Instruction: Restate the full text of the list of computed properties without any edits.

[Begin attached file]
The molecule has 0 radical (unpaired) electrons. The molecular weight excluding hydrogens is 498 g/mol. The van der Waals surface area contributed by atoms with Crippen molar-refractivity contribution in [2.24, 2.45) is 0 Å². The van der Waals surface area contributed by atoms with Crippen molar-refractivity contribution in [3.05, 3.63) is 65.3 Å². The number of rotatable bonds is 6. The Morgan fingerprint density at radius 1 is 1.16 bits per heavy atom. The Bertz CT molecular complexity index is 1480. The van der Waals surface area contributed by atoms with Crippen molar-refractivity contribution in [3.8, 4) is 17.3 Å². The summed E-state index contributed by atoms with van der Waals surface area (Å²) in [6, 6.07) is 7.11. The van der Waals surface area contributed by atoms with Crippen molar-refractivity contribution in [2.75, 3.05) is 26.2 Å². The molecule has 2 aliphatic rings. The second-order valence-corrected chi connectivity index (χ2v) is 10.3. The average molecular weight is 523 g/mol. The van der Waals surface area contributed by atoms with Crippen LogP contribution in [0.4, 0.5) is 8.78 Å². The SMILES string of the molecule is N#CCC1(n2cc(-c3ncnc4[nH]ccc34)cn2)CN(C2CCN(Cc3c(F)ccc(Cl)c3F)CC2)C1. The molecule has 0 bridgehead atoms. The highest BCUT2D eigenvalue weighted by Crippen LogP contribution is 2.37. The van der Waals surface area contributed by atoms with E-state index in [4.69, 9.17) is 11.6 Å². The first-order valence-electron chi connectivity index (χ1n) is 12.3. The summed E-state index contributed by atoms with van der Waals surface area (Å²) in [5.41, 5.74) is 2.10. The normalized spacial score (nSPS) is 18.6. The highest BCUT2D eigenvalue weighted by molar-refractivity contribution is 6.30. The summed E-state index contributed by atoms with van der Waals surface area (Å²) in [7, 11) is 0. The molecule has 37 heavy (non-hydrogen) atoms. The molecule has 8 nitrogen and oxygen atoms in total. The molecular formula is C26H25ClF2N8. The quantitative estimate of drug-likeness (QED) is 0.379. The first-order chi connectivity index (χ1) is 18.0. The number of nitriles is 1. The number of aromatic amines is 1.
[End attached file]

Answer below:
The molecule has 0 radical (unpaired) electrons. The molecular weight excluding hydrogens is 498 g/mol. The van der Waals surface area contributed by atoms with Crippen molar-refractivity contribution in [2.24, 2.45) is 0 Å². The van der Waals surface area contributed by atoms with Crippen molar-refractivity contribution in [3.05, 3.63) is 65.3 Å². The number of rotatable bonds is 6. The Morgan fingerprint density at radius 1 is 1.16 bits per heavy atom. The Bertz CT molecular complexity index is 1480. The van der Waals surface area contributed by atoms with Crippen molar-refractivity contribution in [3.8, 4) is 17.3 Å². The summed E-state index contributed by atoms with van der Waals surface area (Å²) in [6, 6.07) is 7.11. The van der Waals surface area contributed by atoms with Crippen molar-refractivity contribution in [2.75, 3.05) is 26.2 Å². The molecule has 2 aliphatic rings. The second-order valence-corrected chi connectivity index (χ2v) is 10.3. The average molecular weight is 523 g/mol. The van der Waals surface area contributed by atoms with Crippen LogP contribution in [0.4, 0.5) is 8.78 Å². The SMILES string of the molecule is N#CCC1(n2cc(-c3ncnc4[nH]ccc34)cn2)CN(C2CCN(Cc3c(F)ccc(Cl)c3F)CC2)C1. The molecule has 0 bridgehead atoms. The highest BCUT2D eigenvalue weighted by Crippen LogP contribution is 2.37. The van der Waals surface area contributed by atoms with E-state index in [4.69, 9.17) is 11.6 Å². The first-order valence-electron chi connectivity index (χ1n) is 12.3. The summed E-state index contributed by atoms with van der Waals surface area (Å²) in [5.41, 5.74) is 2.10. The normalized spacial score (nSPS) is 18.6. The highest BCUT2D eigenvalue weighted by molar-refractivity contribution is 6.30. The summed E-state index contributed by atoms with van der Waals surface area (Å²) in [7, 11) is 0. The molecule has 37 heavy (non-hydrogen) atoms. The molecule has 8 nitrogen and oxygen atoms in total. The molecular formula is C26H25ClF2N8. The quantitative estimate of drug-likeness (QED) is 0.379. The first-order chi connectivity index (χ1) is 18.0. The number of nitriles is 1. The number of aromatic amines is 1.